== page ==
Re: Is apt-get still the cool package installer?
On Thu, Dec 17, 2009 at 03:14:21PM EST, Sjoerd Hiemstra wrote:
> > I do wish the font management was more simplified and structured
> > though, but I guess we can't have everything.
> Thanks to fontconfig, I do find it rather simplified and structured.
> Just put your new fonts into ~/.fonts (locally) or
> /usr/local/share/fonts (system wide) and they are available
> immediately. As a font management program like Extensis Suitcase for
> MacOS, you can install fontmatrix.
I would go a step further, and say that it is totally transparent.
# apt-get install font-package
This will install the font in the appropriate directory and bounce
fontconfig to make the new font available to fontconfig-aware programs,
which _may_ need to be restarted. I believe that this is not even
necessary, at least for the mozilla suites.
As to older software that still relies on Xorg to obtain its fonts, I'm
pretty sure you only need to do an:
$ xset fp rehash
This covers the bases for just about anything that requires fonts on
As to TeX, and someone corrects me if I'm mistaken, things appear to be
somewhat more involved, at least with the L07 version that ships with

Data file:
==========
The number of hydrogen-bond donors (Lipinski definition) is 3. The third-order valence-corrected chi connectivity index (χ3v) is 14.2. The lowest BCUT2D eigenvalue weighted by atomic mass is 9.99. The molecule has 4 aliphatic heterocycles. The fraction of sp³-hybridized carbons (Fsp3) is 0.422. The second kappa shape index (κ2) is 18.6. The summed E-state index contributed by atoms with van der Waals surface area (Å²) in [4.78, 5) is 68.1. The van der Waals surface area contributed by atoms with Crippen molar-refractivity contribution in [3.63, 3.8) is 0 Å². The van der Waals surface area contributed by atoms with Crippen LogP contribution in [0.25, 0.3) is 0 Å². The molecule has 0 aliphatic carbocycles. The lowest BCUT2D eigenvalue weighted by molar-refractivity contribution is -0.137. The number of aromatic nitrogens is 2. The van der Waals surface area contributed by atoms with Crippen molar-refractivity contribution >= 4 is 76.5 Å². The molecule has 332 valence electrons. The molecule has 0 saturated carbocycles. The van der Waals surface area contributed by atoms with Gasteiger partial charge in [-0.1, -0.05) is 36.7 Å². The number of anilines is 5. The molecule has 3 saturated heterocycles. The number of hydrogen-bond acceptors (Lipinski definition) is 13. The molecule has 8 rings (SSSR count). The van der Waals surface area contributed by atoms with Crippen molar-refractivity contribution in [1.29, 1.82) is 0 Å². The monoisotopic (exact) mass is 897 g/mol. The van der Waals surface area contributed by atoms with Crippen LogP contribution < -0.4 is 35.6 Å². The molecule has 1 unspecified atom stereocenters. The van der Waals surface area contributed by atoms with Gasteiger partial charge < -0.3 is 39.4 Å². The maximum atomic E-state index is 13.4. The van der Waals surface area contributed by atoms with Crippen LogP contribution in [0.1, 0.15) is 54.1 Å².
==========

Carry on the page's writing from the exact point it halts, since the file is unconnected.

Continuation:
current debian distributions.
Obviously, if you install fonts from tarballs, you will need to put them
in a directory alreay known to fontconfig - or a subdirectory thereof,
and cycle fontconfig manually, specifying -f | --force.
If you want to keep them in a separate tree, you just add the directory
or directories to /etc/fonts/local.conf before you ask fontconfig to
refresh his cache.
So, I don't know about structured, but I can't think how font management
could be made any simpler.
Maybe the problem is that font-related documentation is scant, more
often than not obsolete, and at least where fontconfig is concerned, not
what I would call user-oriented.
This obviously concerns making new fonts available. As to configuring
applications to use new fonts to display content, or one particular GUI
to use them in its widgets, unless you stick with applications that
belong to one particular desktop environment, that's a different story.
I remember that not so long ago you could spend weeks tweaking fonts in
debian - or other linux systems before you got them to look right in
every place. Not any more.. font management is one area where things
have become considerably easier lately.